• The Pacers are shooting 36.4 per cent after one; Toronto is at 60.9 per cent. For the first half, Indy shoots just 32 per cent. The final tally? The Pacers are just over 37 per cent. Now that kind of defense will win Toronto some games.
  • With under six minutes to play in the opening quarter, the Pacers have already turned it over five times compared to just one by Toronto. For once, turnovers don’t kill the Raptors. They give up just nine points off of fumbled balls for the game.
  • Graham has definitely taken advantage of the extra time with Peterson out. He had 12 points and eight boards despite going just 1-for-5 and being mostly invisible in the first half. But Golden Graham sure picked up his play down the stretch today.
  • Calderon’s big performance — 13 points and five assists in just 24 minutes — was just what the doc ordered with Ford off his game. He’s taking high percentage shots and is having a huge impact off the bench. On one inbounds play, Calderon went around and talked to each of the other four Raps on the floor, providing them with instructions from coach Mitchell. He’s becoming a leader on this team, certainly of the second unit.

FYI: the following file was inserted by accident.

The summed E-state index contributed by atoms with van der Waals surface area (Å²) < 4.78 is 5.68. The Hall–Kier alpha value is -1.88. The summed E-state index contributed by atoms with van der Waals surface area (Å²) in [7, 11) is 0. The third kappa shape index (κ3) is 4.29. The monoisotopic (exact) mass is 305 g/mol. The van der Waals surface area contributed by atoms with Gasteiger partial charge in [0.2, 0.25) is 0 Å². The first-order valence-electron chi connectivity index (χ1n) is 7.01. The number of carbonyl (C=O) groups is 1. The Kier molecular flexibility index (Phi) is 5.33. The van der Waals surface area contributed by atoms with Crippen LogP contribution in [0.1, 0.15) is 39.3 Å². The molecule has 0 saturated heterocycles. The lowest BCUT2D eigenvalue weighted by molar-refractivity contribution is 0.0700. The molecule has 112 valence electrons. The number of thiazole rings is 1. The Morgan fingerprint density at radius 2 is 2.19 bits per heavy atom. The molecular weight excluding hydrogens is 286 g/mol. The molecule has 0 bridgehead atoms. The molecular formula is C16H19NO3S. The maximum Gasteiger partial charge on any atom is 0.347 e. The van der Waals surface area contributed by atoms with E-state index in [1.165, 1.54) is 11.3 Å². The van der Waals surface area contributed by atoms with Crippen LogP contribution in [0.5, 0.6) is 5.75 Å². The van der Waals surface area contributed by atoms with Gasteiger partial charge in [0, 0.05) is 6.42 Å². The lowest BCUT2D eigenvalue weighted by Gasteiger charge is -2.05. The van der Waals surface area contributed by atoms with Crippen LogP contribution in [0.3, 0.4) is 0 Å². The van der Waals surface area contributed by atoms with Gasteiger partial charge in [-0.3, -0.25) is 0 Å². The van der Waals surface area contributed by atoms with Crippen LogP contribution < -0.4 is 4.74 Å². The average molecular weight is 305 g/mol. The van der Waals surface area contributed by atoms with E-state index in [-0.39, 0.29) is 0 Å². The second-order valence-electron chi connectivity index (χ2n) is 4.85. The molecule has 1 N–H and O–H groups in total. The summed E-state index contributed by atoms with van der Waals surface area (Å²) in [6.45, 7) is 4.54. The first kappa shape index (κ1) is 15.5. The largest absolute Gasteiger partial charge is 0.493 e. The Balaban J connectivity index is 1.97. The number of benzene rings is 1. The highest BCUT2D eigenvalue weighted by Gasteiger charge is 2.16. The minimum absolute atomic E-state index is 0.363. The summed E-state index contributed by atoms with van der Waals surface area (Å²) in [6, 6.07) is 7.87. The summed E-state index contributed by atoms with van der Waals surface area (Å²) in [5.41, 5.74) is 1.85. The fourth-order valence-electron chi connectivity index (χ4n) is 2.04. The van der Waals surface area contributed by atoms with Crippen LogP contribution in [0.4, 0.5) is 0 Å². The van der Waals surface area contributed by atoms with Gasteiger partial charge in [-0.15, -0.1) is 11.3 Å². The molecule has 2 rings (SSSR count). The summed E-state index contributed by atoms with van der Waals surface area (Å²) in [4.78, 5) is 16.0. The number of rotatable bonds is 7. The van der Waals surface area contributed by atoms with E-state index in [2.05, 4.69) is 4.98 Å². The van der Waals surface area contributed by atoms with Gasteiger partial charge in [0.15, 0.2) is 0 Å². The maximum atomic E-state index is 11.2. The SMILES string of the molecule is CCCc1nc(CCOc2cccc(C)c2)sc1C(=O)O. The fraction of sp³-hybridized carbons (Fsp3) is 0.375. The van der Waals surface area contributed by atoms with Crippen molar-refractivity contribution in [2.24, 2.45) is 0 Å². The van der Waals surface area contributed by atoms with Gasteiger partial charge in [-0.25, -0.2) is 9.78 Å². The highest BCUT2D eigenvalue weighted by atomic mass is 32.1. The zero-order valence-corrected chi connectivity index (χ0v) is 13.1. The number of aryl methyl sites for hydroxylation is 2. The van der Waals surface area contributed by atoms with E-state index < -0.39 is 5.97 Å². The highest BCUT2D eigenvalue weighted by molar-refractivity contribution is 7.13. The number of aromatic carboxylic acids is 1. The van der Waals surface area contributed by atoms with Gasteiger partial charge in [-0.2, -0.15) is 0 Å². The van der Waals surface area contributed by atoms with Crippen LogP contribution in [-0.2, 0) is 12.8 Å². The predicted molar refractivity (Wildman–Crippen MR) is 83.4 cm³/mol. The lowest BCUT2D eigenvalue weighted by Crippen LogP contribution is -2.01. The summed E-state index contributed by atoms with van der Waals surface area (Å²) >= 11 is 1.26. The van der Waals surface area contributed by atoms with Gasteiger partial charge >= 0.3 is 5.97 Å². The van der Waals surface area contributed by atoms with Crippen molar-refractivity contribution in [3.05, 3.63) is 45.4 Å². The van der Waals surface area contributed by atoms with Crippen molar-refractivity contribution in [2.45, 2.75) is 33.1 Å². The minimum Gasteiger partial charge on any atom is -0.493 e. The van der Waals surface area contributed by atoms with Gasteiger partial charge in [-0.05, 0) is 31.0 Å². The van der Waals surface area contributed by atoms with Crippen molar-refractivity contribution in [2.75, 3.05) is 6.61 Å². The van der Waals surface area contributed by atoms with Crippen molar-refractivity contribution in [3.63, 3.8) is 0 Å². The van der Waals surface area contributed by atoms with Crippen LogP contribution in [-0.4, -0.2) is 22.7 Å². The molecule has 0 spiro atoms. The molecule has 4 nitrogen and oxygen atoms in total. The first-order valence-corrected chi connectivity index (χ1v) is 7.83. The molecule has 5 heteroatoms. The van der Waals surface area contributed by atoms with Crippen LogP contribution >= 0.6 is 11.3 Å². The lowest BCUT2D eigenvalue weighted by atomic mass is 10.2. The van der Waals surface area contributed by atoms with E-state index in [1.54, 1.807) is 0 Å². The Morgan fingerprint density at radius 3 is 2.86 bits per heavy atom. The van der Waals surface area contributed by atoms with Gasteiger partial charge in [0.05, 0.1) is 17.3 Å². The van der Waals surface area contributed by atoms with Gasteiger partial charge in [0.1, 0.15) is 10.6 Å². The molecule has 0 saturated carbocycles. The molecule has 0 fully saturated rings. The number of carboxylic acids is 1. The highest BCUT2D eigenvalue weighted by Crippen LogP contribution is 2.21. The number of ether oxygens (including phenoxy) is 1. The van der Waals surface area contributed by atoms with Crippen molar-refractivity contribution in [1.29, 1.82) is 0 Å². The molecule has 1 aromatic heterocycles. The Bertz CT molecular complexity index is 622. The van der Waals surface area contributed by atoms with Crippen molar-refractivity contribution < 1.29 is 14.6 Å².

• The Pacers next five games are on the West Coast. Yeah, we’ve done that. It ain’t pretty. Indy could find itself falling well behind the Pistons and Cavs by the time it gets back to its little field house.
  • We had a Rasho sighting. After a pair of DNP-CDs, Nesterovic played 20 minutes, the most action he’s seen in over three weeks. He was active on the glass with seven boards and came up with a sweet rejection midway through the second quarter.
  • Indiana didn’t get to the free throw line until there was just over six minutes to play in the second quarter. That is not going to get it done. Especially on the road, getting easy points at the stripe is vital. The Pacers bounce back and wind up with 20 trips for the game. Not great, but better than Toronto today.